A further object of this invention is to provide a water sprinkler which is automatically operable to advance, in predetermined angular increments, the direction of water ow fromY the sprinkler through 360 about an axis; and simultaneously with each of said incremental advances, or alternatively, to oscillate the magnitude of the force of, and consequently the radially projecting distance of, the water ow from the sprinkler between adjustably set minimum and maximum Values. A further object of the invention is to provide such a water sprinkler which is powered solely by the ow of water through the sprinkler from a source of water under pressure. A further object is to provide such a water sprinkler which is capable of adjustment to provide an ininite number of different patterns or shapes of watered or sprinkled areas.

Further objects will become apparent as the description proceeds.

To the accomplishment of the above and related objects, my invention may be embodied in the fonn illustrated in the accompanying drawings, attention being called to the fact, however, that the drawings are illustrative only, and that change may be made in the specific construction illustrated and described, so long as the scope of the appended claims is not violated.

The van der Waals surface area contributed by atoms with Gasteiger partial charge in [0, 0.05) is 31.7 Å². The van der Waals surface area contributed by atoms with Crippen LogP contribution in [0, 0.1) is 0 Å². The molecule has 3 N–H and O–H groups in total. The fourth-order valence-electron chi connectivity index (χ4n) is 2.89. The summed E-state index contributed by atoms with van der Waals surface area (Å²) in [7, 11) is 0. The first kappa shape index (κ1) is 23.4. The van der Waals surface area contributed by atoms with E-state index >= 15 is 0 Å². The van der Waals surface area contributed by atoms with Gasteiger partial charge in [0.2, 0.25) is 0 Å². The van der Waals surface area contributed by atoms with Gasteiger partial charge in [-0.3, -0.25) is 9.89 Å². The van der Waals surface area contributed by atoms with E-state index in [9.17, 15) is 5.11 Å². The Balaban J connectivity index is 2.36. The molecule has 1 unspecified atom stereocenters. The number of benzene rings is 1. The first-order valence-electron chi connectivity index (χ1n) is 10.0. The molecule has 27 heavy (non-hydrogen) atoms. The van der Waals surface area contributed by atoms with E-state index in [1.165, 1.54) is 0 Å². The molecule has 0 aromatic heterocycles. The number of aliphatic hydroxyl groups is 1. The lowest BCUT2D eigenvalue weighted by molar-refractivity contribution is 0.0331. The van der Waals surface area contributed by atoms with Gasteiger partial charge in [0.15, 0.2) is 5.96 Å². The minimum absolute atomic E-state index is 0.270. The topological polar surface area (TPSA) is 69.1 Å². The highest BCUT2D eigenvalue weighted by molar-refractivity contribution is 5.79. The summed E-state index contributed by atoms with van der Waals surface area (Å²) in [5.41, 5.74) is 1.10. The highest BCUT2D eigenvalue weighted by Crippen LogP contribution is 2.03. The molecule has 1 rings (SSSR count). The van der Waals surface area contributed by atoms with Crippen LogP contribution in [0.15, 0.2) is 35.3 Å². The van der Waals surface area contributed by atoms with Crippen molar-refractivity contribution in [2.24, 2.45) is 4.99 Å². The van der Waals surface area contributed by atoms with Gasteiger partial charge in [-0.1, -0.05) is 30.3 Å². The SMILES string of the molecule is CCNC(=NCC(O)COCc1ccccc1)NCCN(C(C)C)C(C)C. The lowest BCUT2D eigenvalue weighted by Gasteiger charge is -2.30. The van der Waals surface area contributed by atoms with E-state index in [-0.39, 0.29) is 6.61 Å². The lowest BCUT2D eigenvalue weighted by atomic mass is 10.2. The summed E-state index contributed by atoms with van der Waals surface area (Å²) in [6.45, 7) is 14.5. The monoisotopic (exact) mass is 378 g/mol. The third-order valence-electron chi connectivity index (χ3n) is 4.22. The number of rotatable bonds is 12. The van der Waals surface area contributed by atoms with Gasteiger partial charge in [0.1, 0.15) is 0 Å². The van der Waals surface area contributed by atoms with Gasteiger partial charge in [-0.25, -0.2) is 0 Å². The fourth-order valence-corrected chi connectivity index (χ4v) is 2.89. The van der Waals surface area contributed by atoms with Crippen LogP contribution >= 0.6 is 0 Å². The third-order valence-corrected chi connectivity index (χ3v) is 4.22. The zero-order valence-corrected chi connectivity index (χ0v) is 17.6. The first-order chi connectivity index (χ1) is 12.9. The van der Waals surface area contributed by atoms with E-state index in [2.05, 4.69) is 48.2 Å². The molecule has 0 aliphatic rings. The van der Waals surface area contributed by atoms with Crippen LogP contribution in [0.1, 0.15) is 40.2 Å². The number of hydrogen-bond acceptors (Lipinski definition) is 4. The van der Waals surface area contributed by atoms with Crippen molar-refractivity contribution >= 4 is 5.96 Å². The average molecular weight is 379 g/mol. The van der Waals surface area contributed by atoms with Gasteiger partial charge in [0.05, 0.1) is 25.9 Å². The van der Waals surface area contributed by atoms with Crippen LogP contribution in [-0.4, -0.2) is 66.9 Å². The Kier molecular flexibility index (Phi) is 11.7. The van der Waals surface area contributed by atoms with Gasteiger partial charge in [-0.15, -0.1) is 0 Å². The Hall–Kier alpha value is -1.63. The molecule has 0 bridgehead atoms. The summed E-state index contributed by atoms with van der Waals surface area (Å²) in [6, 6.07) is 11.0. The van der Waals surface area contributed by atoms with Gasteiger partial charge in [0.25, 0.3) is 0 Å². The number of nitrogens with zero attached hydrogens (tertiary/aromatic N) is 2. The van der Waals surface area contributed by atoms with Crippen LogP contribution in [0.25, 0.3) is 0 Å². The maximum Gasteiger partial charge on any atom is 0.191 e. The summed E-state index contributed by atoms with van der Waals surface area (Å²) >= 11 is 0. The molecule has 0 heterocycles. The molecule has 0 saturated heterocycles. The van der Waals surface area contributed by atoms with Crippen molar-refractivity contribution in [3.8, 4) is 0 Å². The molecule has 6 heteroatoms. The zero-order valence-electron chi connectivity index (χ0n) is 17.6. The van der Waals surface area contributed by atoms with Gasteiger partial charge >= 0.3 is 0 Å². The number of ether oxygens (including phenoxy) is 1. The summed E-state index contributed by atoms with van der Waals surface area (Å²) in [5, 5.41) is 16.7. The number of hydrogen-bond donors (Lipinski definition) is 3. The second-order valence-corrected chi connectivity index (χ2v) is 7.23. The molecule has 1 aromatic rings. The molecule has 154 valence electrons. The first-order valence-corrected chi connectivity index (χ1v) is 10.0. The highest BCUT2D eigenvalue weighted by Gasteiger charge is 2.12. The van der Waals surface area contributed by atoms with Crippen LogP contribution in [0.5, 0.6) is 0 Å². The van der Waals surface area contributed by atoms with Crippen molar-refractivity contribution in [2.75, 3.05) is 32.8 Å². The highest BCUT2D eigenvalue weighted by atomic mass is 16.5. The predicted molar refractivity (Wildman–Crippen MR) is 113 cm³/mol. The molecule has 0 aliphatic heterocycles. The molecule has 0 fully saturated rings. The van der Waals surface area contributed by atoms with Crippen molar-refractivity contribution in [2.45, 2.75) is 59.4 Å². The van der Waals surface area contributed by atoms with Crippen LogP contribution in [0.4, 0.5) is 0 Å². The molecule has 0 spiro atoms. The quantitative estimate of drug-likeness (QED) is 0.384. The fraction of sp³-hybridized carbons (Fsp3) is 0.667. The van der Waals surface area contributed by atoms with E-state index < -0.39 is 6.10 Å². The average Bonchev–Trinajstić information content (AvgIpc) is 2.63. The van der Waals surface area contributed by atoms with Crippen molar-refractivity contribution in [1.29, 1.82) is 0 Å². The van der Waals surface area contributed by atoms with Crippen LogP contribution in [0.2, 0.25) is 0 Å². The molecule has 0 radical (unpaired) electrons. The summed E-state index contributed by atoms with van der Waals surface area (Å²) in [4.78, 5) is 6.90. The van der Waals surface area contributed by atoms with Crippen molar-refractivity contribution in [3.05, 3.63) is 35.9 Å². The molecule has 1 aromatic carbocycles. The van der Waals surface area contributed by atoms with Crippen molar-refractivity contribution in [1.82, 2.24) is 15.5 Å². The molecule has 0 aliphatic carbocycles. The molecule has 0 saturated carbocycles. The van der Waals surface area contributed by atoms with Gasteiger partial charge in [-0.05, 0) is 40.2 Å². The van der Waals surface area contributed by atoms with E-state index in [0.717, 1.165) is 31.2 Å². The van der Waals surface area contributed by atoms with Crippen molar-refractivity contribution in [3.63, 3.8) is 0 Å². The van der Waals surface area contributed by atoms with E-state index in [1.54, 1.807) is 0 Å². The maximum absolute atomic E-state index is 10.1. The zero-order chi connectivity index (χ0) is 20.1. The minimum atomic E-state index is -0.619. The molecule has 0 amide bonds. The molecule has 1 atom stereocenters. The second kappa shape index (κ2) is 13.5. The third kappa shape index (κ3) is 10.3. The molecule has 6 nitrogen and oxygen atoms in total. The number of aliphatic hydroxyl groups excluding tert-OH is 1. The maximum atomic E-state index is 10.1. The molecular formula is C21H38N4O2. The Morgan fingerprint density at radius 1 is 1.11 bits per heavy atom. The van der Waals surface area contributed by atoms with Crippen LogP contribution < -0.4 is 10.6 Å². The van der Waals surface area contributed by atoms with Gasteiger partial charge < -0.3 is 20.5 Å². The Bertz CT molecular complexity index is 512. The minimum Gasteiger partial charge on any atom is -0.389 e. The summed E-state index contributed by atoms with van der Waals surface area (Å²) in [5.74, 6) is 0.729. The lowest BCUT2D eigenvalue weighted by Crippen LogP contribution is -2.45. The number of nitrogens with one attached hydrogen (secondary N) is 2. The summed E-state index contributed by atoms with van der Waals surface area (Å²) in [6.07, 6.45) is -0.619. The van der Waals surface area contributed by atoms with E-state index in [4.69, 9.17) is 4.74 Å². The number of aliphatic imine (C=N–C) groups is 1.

Fig. 1 is an elevational view partly in section of my improved water sprinkler;

Fig. 2 is a perspective view of a metering valve control lever thereof;

Fig. 3 is a view partly in section of the valve which meters the flow of sprinkling water through the sprinkler, the valve being shown in fully open position;

Fig. 4 is a view similar to Fig. 3 showing the metering valve of Fig. 3 in fully closed position and with the end caps removed;

Fig. 5 is a perspective View of the rotary element ofthe metering valve shown in Figs. 3 and 4;

Fig. 6 is a perspective view of the reciprocable frame which has a toggle linkage for automatically reversing the direction of the piston of the reciprocating fluid motor included in my improved sprinkler;

Fig. 7 is a slightly enlarged, elevational view taken from the left hand side of Fig. 1 of the L-shaped bracket which mounts the reciprocating fluid motor and cooperates with the toggle linkage supporting frame;

Fig. 8 is a plan view of the normally stationary structure of my improved sprinkler; and

Fig. 9 is a perspective view of the tongue or pusher member which coacts with a reaction member during operation of my novel sprinkler. Y